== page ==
Carlos Ghosn leaves Nissan’s Kelly to face the music alone2 min read . Updated: 12 Jan 2020, 08:52 PM IST
- Greg Kelly’s lawyer Yoichi Kitamura said he expects his client’s trial to start in April as planned
- Tokyo University law professor Wataru Tanaka had been asked by Ghosn’s lawyers to provide expert testimony for the case
Carlos Ghosn’s decision to flee to Lebanon last week effectively ended his legal prosecution in Japan, leaving former Nissan Motor Co. executive Greg Kelly at the center of the sprawling case.
Under Japanese criminal law, only minor accusations can be tried without a defendant, according to Nobuo Gohara, a former prosecutor. That’s not Ghosn. If found guilty of the allegations of financial misconduct, the chairman and chief executive officer of Nissan and Renault SA could have been sentenced to more than 10 years in prison.
Tokyo University law professor Wataru Tanaka had been asked by Ghosn’s lawyers to provide expert testimony for the case. Now, Tanaka said, the lawyers don’t expect Ghosn’s trial to continue.
Absent Ghosn, Kelly could become a proxy for whether the former auto titan is considered innocent or guilty. The two were arrested on the same day; Kelly remains in Japan to face charges that allege he help understate Ghosn’s compensation by tens of millions of dollars. “Whether or not Kelly is proved guilty or not will let us judge whether Ghosn’s arrest was just," Gohara said.
Kelly’s lawyer Yoichi Kitamura said he expects his client’s trial to start in April as planned.
Ghosn’s arrest has called attention to Japan’s criminal justice system, which boasts a conviction rate of over 99% and had been criticized for long detention times. Ghosn spent almost 130 days in jail and said he was repeatedly questioned by prosecutors without a lawyer present. Prosecutors have said they acted in accordance with Japanese law.
A lawyer for Ghosn said his client was questioned an average of seven hours a day without a lawyer present. Takashi Takano said on his blog post Saturday the questioning continued through weekends, Thanksgiving and Christmas. Takano has said he told Ghosn he couldn’t expect a fair trial in Japan, but his chances of winning were good because the evidence against him was so weak.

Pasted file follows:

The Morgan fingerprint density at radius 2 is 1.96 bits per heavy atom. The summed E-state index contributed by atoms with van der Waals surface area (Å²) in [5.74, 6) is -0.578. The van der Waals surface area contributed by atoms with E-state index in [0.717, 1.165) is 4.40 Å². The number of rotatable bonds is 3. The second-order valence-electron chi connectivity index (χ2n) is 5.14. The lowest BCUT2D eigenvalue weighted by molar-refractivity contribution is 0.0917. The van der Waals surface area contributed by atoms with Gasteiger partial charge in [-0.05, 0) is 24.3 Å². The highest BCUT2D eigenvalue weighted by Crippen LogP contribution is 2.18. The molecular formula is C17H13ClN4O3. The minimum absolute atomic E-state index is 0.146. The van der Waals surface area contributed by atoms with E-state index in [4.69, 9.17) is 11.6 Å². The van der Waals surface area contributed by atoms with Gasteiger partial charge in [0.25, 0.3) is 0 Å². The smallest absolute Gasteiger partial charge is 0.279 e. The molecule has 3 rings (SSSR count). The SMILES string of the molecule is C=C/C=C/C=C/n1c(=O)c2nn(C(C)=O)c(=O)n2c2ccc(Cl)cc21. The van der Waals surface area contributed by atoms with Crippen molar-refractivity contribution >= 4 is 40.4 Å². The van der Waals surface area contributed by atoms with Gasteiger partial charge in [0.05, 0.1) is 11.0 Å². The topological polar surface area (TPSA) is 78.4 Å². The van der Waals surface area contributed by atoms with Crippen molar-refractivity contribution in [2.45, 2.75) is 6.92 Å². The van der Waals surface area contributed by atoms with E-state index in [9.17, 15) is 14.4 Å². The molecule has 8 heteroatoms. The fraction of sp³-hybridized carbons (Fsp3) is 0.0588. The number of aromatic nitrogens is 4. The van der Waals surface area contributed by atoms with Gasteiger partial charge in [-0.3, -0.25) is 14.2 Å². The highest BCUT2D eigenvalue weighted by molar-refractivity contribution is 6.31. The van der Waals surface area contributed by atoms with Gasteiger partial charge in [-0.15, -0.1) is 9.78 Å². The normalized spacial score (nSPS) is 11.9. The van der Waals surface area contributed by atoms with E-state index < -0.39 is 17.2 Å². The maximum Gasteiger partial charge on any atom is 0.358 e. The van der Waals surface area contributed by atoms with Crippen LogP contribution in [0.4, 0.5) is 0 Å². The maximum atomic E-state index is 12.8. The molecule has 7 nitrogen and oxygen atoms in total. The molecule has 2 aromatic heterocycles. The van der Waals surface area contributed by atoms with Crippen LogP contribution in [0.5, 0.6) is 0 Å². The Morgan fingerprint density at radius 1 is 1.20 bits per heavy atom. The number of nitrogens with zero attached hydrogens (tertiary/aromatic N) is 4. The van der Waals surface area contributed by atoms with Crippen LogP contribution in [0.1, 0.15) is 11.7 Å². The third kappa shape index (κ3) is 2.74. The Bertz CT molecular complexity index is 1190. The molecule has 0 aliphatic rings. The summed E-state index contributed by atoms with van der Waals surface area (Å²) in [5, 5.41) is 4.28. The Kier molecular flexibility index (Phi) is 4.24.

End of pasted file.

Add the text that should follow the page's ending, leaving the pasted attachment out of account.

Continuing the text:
Japan’s judicial system has come under fire over Ghosn’s case. Critics have for years said the prolonged detentions tend to coerce false confessions. Suspects can be detained even without any charges. Japanese prosecutors and Justice Minister Masako Mori have repeatedly defended the nation’s system as upholding human rights, noting Japan boasts a low crime rate. He said the system follows appropriate procedures under Japanese law, stressing that every culture is different.
Takano said he recently looked at prosecutors’ data and Ghosn’s notes to tally the hours of questioning for 70 of the days Ghosn was detained. On three days, Ghosn had been questioned for some 11 hours, according to Takano’s tally.
“I’m interested to see what happens to the careers of the people involved," said Colin Jones, a professor of law at Doshisha University. “The ministry of justice is run by prosecutors. It will be interesting to see if people’s career paths reflect some kind of negative impact."
Following Ghosn’s cinematic escape, prosecutors failed in an attempt to seize a computer used by Ghosn from the offices of his legal defense team. They’ve also obtained an arrest warrant for Ghosn’s wife Carole on charges of false testimony.
During a press conference last week in Beirut, Ghosn insisted he would stand anywhere he could get a fair hearing. He also acknowledged the former colleague he’d left behind.
“Greg remains a victim of the Japanese hostage justice system, with no trial date in sight 14 months after his arrest," Ghosn said. “He is being punished precisely because he is honorable and refused to participate in a suspicious plea-bargaining agreement."